In the Shadow of the Lamp by Susanne Dunlap. Young Adult. US release April 12, 2011. A young nurse—in love with two men—joins Florence Nightingale on the field of battle. It’s 1854 and sixteen-year-old Molly would give anything to change her circumstances as a lowly servant in a posh London house. So when she hears of an opportunity to join the nurses who will be traveling with Florence Nightingale to the Crimea, she jumps at the chance. The work is grueling, the hospital conditions deplorable, and Miss Nightingale a demanding teacher. Before long, the plight of British soldiers becomes more than just a mission of mercy as Molly finds that she’s falling in love with both a dashing young doctor and a soldier who has joined the army to be near her. But with the battle raging ever nearer, can Molly keep the two men she cares for from harm? A love story to savor, and a fascinating behind-the-scenes imagining of the woman who became known as “the lady with the lamp.”
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Tanzanite
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Post by Tanzanite » Wed August 11th, 2010, 9:08 pm

A Place Called Armageddon by C.C. Humphreys. UK release April 21, 2011.

To the Greeks who love it, it is Constantinople. To the Turks who covet it, the Red Apple. Safe behind its magnificent walls, the city was once the heart of the vast Byzantine empire. 1453. The empire has shrunk to what lies within those now-crumbling walls. A relic. Yet for one man, Constantinople is the stepping stone to destiny. Mehmet is twenty when he is annointed Sultan. Now, seeking Allah's will and Man's glory, he brings an army of one hundred thousand, outnumbering the defenders ten to one. He has also brings something new - the most frightening weapon the world has ever seen... And yet, through seven weeks of sea battles, night battles, by tunnel and tower, the defence holds... and will until the final assault and a single bullet that will change history. But a city is more than stone, its fate inseparable from that of its people. Men - like Gregoras, a mercenary and exile, returning to the hated place he once loved. Like his twin and betrayer, the subtle diplomat, Theon. Sofia, loved by two brothers but forced to make a desperate choice between them. And Leilah, a powerful mystic and assassin, seeking her own destiny in the flames. This is the tale of one of history's greatest battles for one of the world's most extraordinary places. This is the story of people, from peasant to emperor - with the city's fate, and theirs, undecided... until the moment the Red Apple falls.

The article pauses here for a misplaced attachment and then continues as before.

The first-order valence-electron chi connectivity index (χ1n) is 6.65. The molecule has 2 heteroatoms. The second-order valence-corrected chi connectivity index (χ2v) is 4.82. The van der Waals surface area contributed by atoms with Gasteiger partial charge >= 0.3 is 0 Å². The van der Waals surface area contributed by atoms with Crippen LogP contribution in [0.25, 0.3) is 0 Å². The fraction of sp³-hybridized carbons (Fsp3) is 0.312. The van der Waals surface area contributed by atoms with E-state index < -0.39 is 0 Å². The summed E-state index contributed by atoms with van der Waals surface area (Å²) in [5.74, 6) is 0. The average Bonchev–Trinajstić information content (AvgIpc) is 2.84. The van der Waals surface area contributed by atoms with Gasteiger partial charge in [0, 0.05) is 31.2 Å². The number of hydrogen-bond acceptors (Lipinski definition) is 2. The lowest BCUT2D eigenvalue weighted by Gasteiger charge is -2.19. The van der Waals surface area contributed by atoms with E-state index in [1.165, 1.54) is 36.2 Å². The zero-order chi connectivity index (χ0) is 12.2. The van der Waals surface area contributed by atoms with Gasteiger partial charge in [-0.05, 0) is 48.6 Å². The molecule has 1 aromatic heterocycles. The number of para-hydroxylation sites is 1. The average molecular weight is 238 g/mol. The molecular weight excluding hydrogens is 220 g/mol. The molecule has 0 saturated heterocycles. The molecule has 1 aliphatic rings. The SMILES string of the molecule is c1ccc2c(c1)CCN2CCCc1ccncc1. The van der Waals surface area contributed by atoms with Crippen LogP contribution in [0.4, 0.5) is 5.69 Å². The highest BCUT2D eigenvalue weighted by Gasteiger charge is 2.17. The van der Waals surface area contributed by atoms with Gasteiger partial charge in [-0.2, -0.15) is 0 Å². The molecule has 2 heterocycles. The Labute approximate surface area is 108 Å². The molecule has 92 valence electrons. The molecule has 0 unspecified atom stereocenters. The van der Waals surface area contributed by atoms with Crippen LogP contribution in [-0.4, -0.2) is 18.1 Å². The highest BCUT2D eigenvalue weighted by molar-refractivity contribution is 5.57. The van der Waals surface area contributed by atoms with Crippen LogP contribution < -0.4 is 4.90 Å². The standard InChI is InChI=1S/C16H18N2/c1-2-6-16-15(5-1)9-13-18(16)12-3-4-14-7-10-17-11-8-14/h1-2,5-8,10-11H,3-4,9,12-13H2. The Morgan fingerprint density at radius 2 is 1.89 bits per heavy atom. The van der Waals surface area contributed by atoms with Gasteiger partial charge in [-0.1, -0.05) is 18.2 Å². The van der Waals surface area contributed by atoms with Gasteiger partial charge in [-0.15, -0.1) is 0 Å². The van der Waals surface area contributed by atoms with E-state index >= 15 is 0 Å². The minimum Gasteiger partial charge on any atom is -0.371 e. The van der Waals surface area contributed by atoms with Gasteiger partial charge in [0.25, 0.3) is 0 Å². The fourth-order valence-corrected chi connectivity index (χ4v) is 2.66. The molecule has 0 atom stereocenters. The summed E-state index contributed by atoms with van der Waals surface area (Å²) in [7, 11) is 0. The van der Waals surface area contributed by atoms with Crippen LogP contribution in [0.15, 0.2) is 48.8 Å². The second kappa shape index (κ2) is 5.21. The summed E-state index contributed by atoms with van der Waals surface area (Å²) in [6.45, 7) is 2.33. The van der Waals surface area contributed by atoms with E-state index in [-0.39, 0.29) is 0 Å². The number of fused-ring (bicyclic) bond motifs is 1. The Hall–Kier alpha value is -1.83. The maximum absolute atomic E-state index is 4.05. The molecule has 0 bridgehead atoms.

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michellemoran
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Post by michellemoran » Wed August 11th, 2010, 9:28 pm

Tanzanite - how do you find all of this?!!!! You're amazing. I definitely want to read A PLACE CALLED ARMAGEDDON.
Visit MichelleMoran.com
Check out Michelle's blog History Buff at michellemoran.blogspot.com

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Brenna
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Post by Brenna » Thu August 12th, 2010, 2:50 pm

Tanzanite-

Do you know if that one will have U.S release as well? Like Michelle, I'm intrigued!
Brenna